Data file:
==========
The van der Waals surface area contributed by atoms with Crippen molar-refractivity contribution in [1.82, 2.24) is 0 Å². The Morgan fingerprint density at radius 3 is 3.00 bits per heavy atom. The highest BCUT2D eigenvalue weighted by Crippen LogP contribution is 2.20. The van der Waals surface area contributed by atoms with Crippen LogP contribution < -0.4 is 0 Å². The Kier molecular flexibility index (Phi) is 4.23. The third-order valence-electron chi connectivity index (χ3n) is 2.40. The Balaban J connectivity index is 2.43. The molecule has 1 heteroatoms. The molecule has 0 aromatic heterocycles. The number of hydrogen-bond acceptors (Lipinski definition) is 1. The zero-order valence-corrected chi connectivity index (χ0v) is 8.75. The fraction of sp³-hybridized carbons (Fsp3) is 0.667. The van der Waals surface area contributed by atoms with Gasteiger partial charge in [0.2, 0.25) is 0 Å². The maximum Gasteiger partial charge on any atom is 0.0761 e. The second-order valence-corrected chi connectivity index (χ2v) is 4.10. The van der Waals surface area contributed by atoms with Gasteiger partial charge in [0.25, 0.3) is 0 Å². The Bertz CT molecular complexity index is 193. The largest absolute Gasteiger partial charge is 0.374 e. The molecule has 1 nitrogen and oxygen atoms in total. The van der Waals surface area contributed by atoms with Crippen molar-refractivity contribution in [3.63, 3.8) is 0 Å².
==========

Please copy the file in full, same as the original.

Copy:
The van der Waals surface area contributed by atoms with Crippen molar-refractivity contribution in [1.82, 2.24) is 0 Å². The Morgan fingerprint density at radius 3 is 3.00 bits per heavy atom. The highest BCUT2D eigenvalue weighted by Crippen LogP contribution is 2.20. The van der Waals surface area contributed by atoms with Crippen LogP contribution < -0.4 is 0 Å². The Kier molecular flexibility index (Phi) is 4.23. The third-order valence-electron chi connectivity index (χ3n) is 2.40. The Balaban J connectivity index is 2.43. The molecule has 1 heteroatoms. The molecule has 0 aromatic heterocycles. The number of hydrogen-bond acceptors (Lipinski definition) is 1. The zero-order valence-corrected chi connectivity index (χ0v) is 8.75. The fraction of sp³-hybridized carbons (Fsp3) is 0.667. The van der Waals surface area contributed by atoms with Gasteiger partial charge in [0.2, 0.25) is 0 Å². The maximum Gasteiger partial charge on any atom is 0.0761 e. The second-order valence-corrected chi connectivity index (χ2v) is 4.10. The van der Waals surface area contributed by atoms with Gasteiger partial charge in [0.25, 0.3) is 0 Å². The Bertz CT molecular complexity index is 193. The largest absolute Gasteiger partial charge is 0.374 e. The molecule has 1 nitrogen and oxygen atoms in total. The van der Waals surface area contributed by atoms with Crippen molar-refractivity contribution in [3.63, 3.8) is 0 Å².